If you need help, reach out to others. Connection is key to our well-being, and though we are now limited in how we can connect, it is more important than ever to maintain our connection with others. Get creative with how you might do this virtually. Host a virtual drinks night, games tournament or trivia party.

Perhaps a positive aspect of the imposed restrictions to our freedom is the new slower pace to life that we are forced to adapt to. With my kids now home more than ever, we are making a deliberate effort to cook together each evening and make the evening meal a time to connect and have fun together. Making new positive memories also helps us to remember to practice gratefulness. Considering the many things we have to be grateful for keeps us feeling positive and hopeful.

Learn something new about yourself. Embrace your newly acquired alone time by intentionally exploring your inner world. Now might be the perfect time to reflect on life, what’s important to you, your strengths and how you might use them to support your personal growth.

Now is also an opportune time to consider how you can support those in need in your community. Doing random acts of kindness is another way to foster a connection to our community as well as helping us to stay positive and hopeful.

Cognitive self-care

Think about your thinking. We all have a tendency toward the negative, so be mindful of what you are thinking as our thoughts impact how we feel and behave. Focus your thinking on what you can control and try to let go of things out of your control.

Practice mindfulness so that your awareness is tuned to the present moment, rather than focusing on the future and all its uncertainty. Meditation may be another useful practice to help foster a greater sense of calm. Guided meditation that uses imagery may help you build an internal tranquil place that you can return to when you feel anxious or stressed.

Though we don’t want to numb ourselves to this crisis, it’s ok to distract ourselves with some Netflix or a good book so that our minds aren’t overloaded and overwhelmed by the magnitude of the pandemic. Whilst homebound, you may find more time to get creative and practice that instrument that’s been gathering dust, paint, cook, read the unread books on your bookshelf.

Limit your media intake and only use reputable news outlets to keep up to date.

What can your school do to support its educators?

There are a number of simple strategies that schools can adopt to support the emotional well-being of their staff:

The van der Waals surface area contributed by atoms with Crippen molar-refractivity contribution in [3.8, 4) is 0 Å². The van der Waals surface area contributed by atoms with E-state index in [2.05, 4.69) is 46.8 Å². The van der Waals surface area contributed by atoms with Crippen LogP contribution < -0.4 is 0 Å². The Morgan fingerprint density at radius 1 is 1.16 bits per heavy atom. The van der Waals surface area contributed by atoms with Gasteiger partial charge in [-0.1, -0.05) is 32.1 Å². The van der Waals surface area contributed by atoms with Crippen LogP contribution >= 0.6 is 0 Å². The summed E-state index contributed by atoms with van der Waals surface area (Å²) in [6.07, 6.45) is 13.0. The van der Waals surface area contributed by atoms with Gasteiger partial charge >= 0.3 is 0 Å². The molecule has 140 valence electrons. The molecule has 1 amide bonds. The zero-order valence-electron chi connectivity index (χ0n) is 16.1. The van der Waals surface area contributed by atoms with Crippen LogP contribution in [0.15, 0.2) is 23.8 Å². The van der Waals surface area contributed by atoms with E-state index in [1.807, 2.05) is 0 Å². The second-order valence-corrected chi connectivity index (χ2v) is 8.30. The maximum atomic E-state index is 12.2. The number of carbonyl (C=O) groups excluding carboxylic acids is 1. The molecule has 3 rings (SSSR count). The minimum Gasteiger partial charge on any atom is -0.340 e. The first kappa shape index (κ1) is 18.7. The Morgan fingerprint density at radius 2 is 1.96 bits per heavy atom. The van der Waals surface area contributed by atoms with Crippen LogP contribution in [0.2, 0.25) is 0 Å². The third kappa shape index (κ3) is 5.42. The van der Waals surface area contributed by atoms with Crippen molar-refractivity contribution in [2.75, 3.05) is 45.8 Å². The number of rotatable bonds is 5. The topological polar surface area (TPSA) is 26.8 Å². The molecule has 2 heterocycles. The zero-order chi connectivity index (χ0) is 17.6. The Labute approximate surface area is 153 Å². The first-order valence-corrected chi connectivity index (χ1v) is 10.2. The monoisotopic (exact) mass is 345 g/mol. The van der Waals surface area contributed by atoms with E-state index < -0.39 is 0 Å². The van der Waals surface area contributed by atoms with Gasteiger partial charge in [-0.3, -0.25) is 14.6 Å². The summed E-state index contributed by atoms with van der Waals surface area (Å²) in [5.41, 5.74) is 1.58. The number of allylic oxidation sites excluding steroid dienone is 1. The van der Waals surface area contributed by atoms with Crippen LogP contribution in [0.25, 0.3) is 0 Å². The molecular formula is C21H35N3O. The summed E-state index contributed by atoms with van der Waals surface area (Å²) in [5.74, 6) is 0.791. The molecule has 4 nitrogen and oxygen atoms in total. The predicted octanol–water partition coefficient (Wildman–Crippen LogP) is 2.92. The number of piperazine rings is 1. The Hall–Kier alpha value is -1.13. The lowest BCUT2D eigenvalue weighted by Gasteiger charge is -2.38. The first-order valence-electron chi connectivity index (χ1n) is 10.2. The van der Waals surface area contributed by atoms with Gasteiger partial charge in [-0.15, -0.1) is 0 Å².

• Open communication. The only certainty of this global health crisis is the huge uncertainty it is creating. Each day, the rules and regulations set by our governments are changing, and for international educators, this is particularly challenging when living abroad and trying to stay on top of the local climate, as well as the situation back ‘home’. Open, clear and supportive communication that put the needs of educators and students at the forefront is needed to help alleviate the fears and anxiety faced by our international school communities.
  • Foster community. There are many ways that we can create a community, even as we maintain social distancing rules. Create communication trees so that everyone is contacted regularly, particularly those that may be living alone or struggling with feelings of isolation and loss. Host virtual get-togethers or small walking groups. Establish a system so that people can share any needs.
    Be flexible. By acknowledging that we are all in different situations, and will have different reactions to this crisis, offer as much fallibility as possible to staff so that they feel a sense of control in how they might want to respond to the crisis to keep themselves and their families safe.
  • Offer support. Be available to staff who may want to talk about their needs or fears during this time. Make online counselling available to all school staff.
  • Relax expectations. In times of high stress and anxiety, the reality is that our attention and ability to focus is greatly compromised, i.e. our bandwidth has just been dramatically reduced. Added to this are the practical changes to life we have had to adjust to. We may now be working from home whilst simultaneously home schooling our own children as well as undertaking household chores as home help become unavailable at this time. Reaching out to family and loved ones back ‘home’ and keeping in touch with those around us can also take a great deal of time and emotional energy. By acknowledging that our safety, well-being and the needs of our loved ones are the priority right now, schools will help staff feel supported and cared for which will enable them to better support their students.
  • Celebrate. As a community, remember to celebrate achievements, big and small. Acknowledge when staff go above and beyond and the sacrifices people are making to support their community.